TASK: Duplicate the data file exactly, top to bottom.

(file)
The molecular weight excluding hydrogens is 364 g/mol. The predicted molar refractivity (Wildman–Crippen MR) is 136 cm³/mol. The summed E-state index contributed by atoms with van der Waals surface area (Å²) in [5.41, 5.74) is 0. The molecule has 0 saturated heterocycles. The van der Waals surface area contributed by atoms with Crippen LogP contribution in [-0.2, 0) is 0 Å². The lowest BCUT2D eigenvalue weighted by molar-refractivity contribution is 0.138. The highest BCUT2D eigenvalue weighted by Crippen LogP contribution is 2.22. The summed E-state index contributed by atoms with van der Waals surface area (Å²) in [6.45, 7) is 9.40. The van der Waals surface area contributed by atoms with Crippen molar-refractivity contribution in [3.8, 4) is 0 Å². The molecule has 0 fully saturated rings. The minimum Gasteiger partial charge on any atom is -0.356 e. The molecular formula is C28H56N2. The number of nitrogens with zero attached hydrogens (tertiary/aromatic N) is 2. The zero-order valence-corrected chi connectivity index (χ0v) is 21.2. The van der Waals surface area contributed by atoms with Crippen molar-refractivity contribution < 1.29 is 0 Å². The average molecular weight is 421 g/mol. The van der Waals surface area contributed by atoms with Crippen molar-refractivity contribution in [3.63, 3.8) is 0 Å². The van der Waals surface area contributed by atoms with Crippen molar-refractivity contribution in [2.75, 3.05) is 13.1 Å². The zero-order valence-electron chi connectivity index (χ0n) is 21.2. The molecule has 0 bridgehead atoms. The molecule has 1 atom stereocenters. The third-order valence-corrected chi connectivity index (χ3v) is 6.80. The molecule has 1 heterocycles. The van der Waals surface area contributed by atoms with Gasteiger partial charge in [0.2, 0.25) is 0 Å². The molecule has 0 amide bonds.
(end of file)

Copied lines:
The molecular weight excluding hydrogens is 364 g/mol. The predicted molar refractivity (Wildman–Crippen MR) is 136 cm³/mol. The summed E-state index contributed by atoms with van der Waals surface area (Å²) in [5.41, 5.74) is 0. The molecule has 0 saturated heterocycles. The van der Waals surface area contributed by atoms with Crippen LogP contribution in [-0.2, 0) is 0 Å². The lowest BCUT2D eigenvalue weighted by molar-refractivity contribution is 0.138. The highest BCUT2D eigenvalue weighted by Crippen LogP contribution is 2.22. The summed E-state index contributed by atoms with van der Waals surface area (Å²) in [6.45, 7) is 9.40. The van der Waals surface area contributed by atoms with Crippen molar-refractivity contribution in [3.8, 4) is 0 Å². The molecule has 0 fully saturated rings. The minimum Gasteiger partial charge on any atom is -0.356 e. The molecular formula is C28H56N2. The number of nitrogens with zero attached hydrogens (tertiary/aromatic N) is 2. The zero-order valence-corrected chi connectivity index (χ0v) is 21.2. The van der Waals surface area contributed by atoms with Crippen molar-refractivity contribution < 1.29 is 0 Å². The average molecular weight is 421 g/mol. The van der Waals surface area contributed by atoms with Crippen molar-refractivity contribution in [3.63, 3.8) is 0 Å². The van der Waals surface area contributed by atoms with Crippen molar-refractivity contribution in [2.75, 3.05) is 13.1 Å². The zero-order valence-electron chi connectivity index (χ0n) is 21.2. The molecule has 0 bridgehead atoms. The molecule has 1 atom stereocenters. The third-order valence-corrected chi connectivity index (χ3v) is 6.80. The molecule has 1 heterocycles. The van der Waals surface area contributed by atoms with Gasteiger partial charge in [0.2, 0.25) is 0 Å². The molecule has 0 amide bonds.